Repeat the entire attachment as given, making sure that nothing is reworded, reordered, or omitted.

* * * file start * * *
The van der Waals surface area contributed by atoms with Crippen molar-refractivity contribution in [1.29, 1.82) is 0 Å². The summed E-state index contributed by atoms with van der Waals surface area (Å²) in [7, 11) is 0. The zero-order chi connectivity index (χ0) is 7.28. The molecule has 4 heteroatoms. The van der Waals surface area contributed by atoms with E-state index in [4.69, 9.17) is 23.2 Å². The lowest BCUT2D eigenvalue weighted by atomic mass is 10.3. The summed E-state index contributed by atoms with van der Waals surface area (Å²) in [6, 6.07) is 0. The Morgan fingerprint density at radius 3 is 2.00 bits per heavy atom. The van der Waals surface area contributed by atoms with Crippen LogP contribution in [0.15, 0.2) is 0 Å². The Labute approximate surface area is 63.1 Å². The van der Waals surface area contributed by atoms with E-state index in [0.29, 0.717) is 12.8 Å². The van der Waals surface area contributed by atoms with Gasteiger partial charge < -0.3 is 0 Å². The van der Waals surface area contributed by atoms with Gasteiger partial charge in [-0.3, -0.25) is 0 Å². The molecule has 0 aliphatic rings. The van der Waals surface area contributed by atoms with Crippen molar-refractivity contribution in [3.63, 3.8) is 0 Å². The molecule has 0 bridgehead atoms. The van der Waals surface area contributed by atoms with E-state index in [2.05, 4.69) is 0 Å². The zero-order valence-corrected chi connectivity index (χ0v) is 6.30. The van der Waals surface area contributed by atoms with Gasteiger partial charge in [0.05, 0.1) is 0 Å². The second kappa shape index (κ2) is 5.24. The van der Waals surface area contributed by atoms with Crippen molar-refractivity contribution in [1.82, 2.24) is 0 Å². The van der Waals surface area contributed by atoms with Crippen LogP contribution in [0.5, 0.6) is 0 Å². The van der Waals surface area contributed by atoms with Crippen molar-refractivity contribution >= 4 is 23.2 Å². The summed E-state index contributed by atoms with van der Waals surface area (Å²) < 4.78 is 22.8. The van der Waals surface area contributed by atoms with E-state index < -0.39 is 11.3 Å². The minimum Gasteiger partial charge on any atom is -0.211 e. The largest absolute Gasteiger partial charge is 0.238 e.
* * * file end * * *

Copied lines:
The van der Waals surface area contributed by atoms with Crippen molar-refractivity contribution in [1.29, 1.82) is 0 Å². The summed E-state index contributed by atoms with van der Waals surface area (Å²) in [7, 11) is 0. The zero-order chi connectivity index (χ0) is 7.28. The molecule has 4 heteroatoms. The van der Waals surface area contributed by atoms with E-state index in [4.69, 9.17) is 23.2 Å². The lowest BCUT2D eigenvalue weighted by atomic mass is 10.3. The summed E-state index contributed by atoms with van der Waals surface area (Å²) in [6, 6.07) is 0. The Morgan fingerprint density at radius 3 is 2.00 bits per heavy atom. The van der Waals surface area contributed by atoms with Crippen LogP contribution in [0.15, 0.2) is 0 Å². The Labute approximate surface area is 63.1 Å². The van der Waals surface area contributed by atoms with E-state index in [0.29, 0.717) is 12.8 Å². The van der Waals surface area contributed by atoms with Gasteiger partial charge < -0.3 is 0 Å². The van der Waals surface area contributed by atoms with Gasteiger partial charge in [-0.3, -0.25) is 0 Å². The molecule has 0 aliphatic rings. The van der Waals surface area contributed by atoms with Crippen molar-refractivity contribution in [3.63, 3.8) is 0 Å². The molecule has 0 bridgehead atoms. The van der Waals surface area contributed by atoms with E-state index in [2.05, 4.69) is 0 Å². The zero-order valence-corrected chi connectivity index (χ0v) is 6.30. The van der Waals surface area contributed by atoms with Gasteiger partial charge in [0.05, 0.1) is 0 Å². The second kappa shape index (κ2) is 5.24. The van der Waals surface area contributed by atoms with Crippen molar-refractivity contribution in [1.82, 2.24) is 0 Å². The van der Waals surface area contributed by atoms with Crippen LogP contribution in [0.5, 0.6) is 0 Å². The van der Waals surface area contributed by atoms with Crippen molar-refractivity contribution >= 4 is 23.2 Å². The summed E-state index contributed by atoms with van der Waals surface area (Å²) < 4.78 is 22.8. The van der Waals surface area contributed by atoms with E-state index < -0.39 is 11.3 Å². The minimum Gasteiger partial charge on any atom is -0.211 e. The largest absolute Gasteiger partial charge is 0.238 e.